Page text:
By Youth Consumer Advisors Sammie Dudley and Romy Lee
We know how important it is for rainbow youth to feel safe when accessing mental health and addiction services. As allies to the rainbow movement, it’s imperative that we actively do our research to support those around us. We cannot be proper allies to our rainbow peers without understanding rainbow culture and embracing it.
In 2020, we launched a resource called “Supporting Rainbow Youth” for practitioners in the youth mental health workforce to support rainbow young people and their families.
The first section, Rainbow 101 Our Community is an introductory section dedicated to rainbow culture. Here you’ll find resources that introduce you to what it’s like to be rainbow, along with resources that help increase transgender and gender diverse cultural competence. This includes a resource on Takataapui – an intersectional qualitative research project looking at the lives of Māori rainbow youth by Dr Elizabeth Kerekere.
The next section: Mental Health from a Rainbow Perspective highlights how we can support rainbow youth and the services that already do so. Rainbow youth have among the highest rates of depression in our rangatahi data (see youth19 findings on www.youth19.ac.nz), however, making rainbow peers feel safe is about seeing their strengths. People are much more than their sexual orientations or identities, and it’s important we recognise this while being mindful of the hurdles they have had to overcome to be comfortable with who they are. This means providing them with care that supports and affirms their sexual orientation and gender identity; always using pronouns regardless of whether those around you are rainbow, and involving ourselves in active support to truly recognise inequity and justice for rainbow people.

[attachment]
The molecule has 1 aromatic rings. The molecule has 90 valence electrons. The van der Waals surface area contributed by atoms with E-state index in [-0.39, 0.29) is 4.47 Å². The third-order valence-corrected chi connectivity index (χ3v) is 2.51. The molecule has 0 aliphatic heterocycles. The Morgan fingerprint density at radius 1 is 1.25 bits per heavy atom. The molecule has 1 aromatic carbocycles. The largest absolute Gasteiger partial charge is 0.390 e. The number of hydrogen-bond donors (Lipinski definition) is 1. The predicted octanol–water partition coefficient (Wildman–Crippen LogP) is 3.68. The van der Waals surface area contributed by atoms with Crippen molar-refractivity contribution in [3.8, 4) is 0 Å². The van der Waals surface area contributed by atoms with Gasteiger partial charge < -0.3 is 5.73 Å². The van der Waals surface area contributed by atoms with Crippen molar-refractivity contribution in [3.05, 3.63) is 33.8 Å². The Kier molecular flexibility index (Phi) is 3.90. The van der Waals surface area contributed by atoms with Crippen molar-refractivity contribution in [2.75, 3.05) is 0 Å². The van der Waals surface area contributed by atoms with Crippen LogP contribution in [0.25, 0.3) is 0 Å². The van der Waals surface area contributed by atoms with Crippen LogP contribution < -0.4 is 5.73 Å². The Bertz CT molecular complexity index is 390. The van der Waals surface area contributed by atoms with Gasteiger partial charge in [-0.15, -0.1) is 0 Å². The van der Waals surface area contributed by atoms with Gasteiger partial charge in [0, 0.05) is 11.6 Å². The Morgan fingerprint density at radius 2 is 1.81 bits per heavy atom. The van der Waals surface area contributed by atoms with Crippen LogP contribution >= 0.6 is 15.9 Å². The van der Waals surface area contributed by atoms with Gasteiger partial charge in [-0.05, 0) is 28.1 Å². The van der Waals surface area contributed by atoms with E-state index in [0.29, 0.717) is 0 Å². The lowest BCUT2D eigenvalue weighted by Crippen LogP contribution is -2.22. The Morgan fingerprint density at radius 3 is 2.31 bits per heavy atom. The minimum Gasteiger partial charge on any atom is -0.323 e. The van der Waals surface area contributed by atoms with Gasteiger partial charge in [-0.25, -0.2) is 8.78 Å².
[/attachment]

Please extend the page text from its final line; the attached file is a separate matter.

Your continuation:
Changing our practice focuses on shifting current kaupapa around mental health and addictions services for our workforce to be able to cultivate a space where rainbow young people are supported to the best of our ability. Small actions and shifts in mindset add up to creating a healthy place of healing for young people. You may have never considered stating your pronouns or asking a young person about theirs, but this can play an integral role in whether a young person feels safe or not. It is important to understand that a young person’s sexual and gender identity is not the whole of their identity, but it can be a very important part. Young people come from a diverse range of experiences that shape their wellbeing. Changing our practice as clinicians to reflect this means we can support young people, no matter what stage of their journey they are at.
Rainbow culture is evolving and transforming all the time, and celebrating Pride month is about celebrating this cultural diversity in our communities. What’s important to keep in mind, is that for rainbow people, every month is Pride month, and we hope you’ll join Werry Workforce Whāraurau in sustaining the support to them all year as knowledgeable allies to our community.